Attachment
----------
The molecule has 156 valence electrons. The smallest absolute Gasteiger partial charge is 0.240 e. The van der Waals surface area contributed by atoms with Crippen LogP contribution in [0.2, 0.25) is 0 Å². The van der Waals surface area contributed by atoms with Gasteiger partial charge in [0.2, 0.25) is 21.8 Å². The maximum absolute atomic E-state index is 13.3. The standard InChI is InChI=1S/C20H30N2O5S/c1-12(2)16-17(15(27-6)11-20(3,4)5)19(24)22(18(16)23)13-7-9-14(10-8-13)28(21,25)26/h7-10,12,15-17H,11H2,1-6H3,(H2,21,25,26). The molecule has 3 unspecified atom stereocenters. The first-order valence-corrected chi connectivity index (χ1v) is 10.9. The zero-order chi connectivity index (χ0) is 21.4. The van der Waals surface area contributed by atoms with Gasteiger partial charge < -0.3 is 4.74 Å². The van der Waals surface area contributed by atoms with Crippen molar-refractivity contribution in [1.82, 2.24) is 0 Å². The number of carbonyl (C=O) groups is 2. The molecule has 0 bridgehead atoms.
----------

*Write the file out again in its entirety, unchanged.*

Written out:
The molecule has 156 valence electrons. The smallest absolute Gasteiger partial charge is 0.240 e. The van der Waals surface area contributed by atoms with Crippen LogP contribution in [0.2, 0.25) is 0 Å². The van der Waals surface area contributed by atoms with Gasteiger partial charge in [0.2, 0.25) is 21.8 Å². The maximum absolute atomic E-state index is 13.3. The standard InChI is InChI=1S/C20H30N2O5S/c1-12(2)16-17(15(27-6)11-20(3,4)5)19(24)22(18(16)23)13-7-9-14(10-8-13)28(21,25)26/h7-10,12,15-17H,11H2,1-6H3,(H2,21,25,26). The molecule has 3 unspecified atom stereocenters. The first-order valence-corrected chi connectivity index (χ1v) is 10.9. The zero-order chi connectivity index (χ0) is 21.4. The van der Waals surface area contributed by atoms with Gasteiger partial charge < -0.3 is 4.74 Å². The van der Waals surface area contributed by atoms with Crippen molar-refractivity contribution in [1.82, 2.24) is 0 Å². The number of carbonyl (C=O) groups is 2. The molecule has 0 bridgehead atoms.